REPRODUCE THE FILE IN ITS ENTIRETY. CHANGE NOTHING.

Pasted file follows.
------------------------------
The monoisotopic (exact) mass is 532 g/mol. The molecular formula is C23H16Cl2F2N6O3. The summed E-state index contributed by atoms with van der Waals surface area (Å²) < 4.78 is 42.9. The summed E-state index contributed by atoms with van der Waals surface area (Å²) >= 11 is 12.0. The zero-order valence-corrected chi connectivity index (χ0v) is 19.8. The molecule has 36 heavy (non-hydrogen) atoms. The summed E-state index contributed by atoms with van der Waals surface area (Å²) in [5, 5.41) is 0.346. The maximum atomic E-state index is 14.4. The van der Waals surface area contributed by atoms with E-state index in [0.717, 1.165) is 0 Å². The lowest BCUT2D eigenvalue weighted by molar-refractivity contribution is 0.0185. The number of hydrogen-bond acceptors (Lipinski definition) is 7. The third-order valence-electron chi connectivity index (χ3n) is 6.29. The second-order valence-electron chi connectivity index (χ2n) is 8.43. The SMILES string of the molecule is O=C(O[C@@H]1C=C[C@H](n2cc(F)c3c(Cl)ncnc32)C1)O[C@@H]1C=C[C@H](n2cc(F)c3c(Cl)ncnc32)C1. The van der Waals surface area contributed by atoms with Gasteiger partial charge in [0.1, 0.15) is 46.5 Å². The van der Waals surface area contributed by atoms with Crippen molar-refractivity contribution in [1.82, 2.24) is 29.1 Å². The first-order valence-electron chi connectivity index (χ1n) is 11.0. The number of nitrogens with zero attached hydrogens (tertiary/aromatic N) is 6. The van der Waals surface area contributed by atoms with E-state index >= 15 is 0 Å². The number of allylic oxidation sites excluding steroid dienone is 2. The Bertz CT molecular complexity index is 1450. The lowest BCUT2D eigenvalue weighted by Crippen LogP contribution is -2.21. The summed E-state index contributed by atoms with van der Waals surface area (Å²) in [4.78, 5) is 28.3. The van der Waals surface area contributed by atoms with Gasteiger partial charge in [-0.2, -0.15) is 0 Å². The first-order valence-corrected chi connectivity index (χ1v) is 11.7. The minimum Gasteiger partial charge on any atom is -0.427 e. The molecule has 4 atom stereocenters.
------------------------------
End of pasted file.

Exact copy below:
The monoisotopic (exact) mass is 532 g/mol. The molecular formula is C23H16Cl2F2N6O3. The summed E-state index contributed by atoms with van der Waals surface area (Å²) < 4.78 is 42.9. The summed E-state index contributed by atoms with van der Waals surface area (Å²) >= 11 is 12.0. The zero-order valence-corrected chi connectivity index (χ0v) is 19.8. The molecule has 36 heavy (non-hydrogen) atoms. The summed E-state index contributed by atoms with van der Waals surface area (Å²) in [5, 5.41) is 0.346. The maximum atomic E-state index is 14.4. The van der Waals surface area contributed by atoms with E-state index in [0.717, 1.165) is 0 Å². The lowest BCUT2D eigenvalue weighted by molar-refractivity contribution is 0.0185. The number of hydrogen-bond acceptors (Lipinski definition) is 7. The third-order valence-electron chi connectivity index (χ3n) is 6.29. The second-order valence-electron chi connectivity index (χ2n) is 8.43. The SMILES string of the molecule is O=C(O[C@@H]1C=C[C@H](n2cc(F)c3c(Cl)ncnc32)C1)O[C@@H]1C=C[C@H](n2cc(F)c3c(Cl)ncnc32)C1. The van der Waals surface area contributed by atoms with Gasteiger partial charge in [0.1, 0.15) is 46.5 Å². The van der Waals surface area contributed by atoms with Crippen molar-refractivity contribution in [1.82, 2.24) is 29.1 Å². The first-order valence-electron chi connectivity index (χ1n) is 11.0. The number of nitrogens with zero attached hydrogens (tertiary/aromatic N) is 6. The van der Waals surface area contributed by atoms with E-state index >= 15 is 0 Å². The number of allylic oxidation sites excluding steroid dienone is 2. The Bertz CT molecular complexity index is 1450. The lowest BCUT2D eigenvalue weighted by Crippen LogP contribution is -2.21. The summed E-state index contributed by atoms with van der Waals surface area (Å²) in [4.78, 5) is 28.3. The van der Waals surface area contributed by atoms with Gasteiger partial charge in [-0.2, -0.15) is 0 Å². The first-order valence-corrected chi connectivity index (χ1v) is 11.7. The minimum Gasteiger partial charge on any atom is -0.427 e. The molecule has 4 atom stereocenters.